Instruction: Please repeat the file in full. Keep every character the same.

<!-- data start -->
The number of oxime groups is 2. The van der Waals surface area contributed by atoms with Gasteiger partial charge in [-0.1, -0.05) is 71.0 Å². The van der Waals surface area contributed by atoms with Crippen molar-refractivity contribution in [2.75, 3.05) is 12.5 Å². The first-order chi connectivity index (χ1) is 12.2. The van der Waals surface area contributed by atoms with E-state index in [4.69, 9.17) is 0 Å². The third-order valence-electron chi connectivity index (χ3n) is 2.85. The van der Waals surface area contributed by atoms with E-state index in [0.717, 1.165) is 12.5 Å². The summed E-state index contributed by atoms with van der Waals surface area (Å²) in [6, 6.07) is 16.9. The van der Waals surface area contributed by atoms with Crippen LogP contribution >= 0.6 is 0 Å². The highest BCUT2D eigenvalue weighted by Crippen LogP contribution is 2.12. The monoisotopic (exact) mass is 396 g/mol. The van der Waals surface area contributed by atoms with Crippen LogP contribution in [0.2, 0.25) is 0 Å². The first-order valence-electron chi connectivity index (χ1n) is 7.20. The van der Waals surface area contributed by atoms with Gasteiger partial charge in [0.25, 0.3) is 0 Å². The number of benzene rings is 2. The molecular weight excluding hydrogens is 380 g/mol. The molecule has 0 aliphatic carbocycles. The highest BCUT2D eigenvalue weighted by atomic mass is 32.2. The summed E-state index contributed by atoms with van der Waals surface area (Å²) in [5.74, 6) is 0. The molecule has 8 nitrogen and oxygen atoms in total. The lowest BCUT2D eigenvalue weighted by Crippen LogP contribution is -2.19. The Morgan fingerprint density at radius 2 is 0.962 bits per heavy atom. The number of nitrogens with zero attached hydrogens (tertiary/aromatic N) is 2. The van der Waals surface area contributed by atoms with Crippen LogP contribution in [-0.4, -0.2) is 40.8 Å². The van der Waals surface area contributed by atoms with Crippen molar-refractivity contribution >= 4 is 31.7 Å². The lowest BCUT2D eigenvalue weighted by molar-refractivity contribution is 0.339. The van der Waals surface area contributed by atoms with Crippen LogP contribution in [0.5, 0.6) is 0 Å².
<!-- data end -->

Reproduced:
The number of oxime groups is 2. The van der Waals surface area contributed by atoms with Gasteiger partial charge in [-0.1, -0.05) is 71.0 Å². The van der Waals surface area contributed by atoms with Crippen molar-refractivity contribution in [2.75, 3.05) is 12.5 Å². The first-order chi connectivity index (χ1) is 12.2. The van der Waals surface area contributed by atoms with E-state index in [4.69, 9.17) is 0 Å². The third-order valence-electron chi connectivity index (χ3n) is 2.85. The van der Waals surface area contributed by atoms with E-state index in [0.717, 1.165) is 12.5 Å². The summed E-state index contributed by atoms with van der Waals surface area (Å²) in [6, 6.07) is 16.9. The van der Waals surface area contributed by atoms with Crippen LogP contribution >= 0.6 is 0 Å². The highest BCUT2D eigenvalue weighted by Crippen LogP contribution is 2.12. The monoisotopic (exact) mass is 396 g/mol. The van der Waals surface area contributed by atoms with Crippen LogP contribution in [0.2, 0.25) is 0 Å². The first-order valence-electron chi connectivity index (χ1n) is 7.20. The van der Waals surface area contributed by atoms with Gasteiger partial charge in [0.25, 0.3) is 0 Å². The number of benzene rings is 2. The molecular weight excluding hydrogens is 380 g/mol. The molecule has 0 aliphatic carbocycles. The highest BCUT2D eigenvalue weighted by atomic mass is 32.2. The summed E-state index contributed by atoms with van der Waals surface area (Å²) in [5.74, 6) is 0. The molecule has 8 nitrogen and oxygen atoms in total. The lowest BCUT2D eigenvalue weighted by Crippen LogP contribution is -2.19. The Morgan fingerprint density at radius 2 is 0.962 bits per heavy atom. The number of nitrogens with zero attached hydrogens (tertiary/aromatic N) is 2. The van der Waals surface area contributed by atoms with Crippen LogP contribution in [-0.4, -0.2) is 40.8 Å². The van der Waals surface area contributed by atoms with Crippen molar-refractivity contribution >= 4 is 31.7 Å². The lowest BCUT2D eigenvalue weighted by molar-refractivity contribution is 0.339. The van der Waals surface area contributed by atoms with Crippen LogP contribution in [0.5, 0.6) is 0 Å².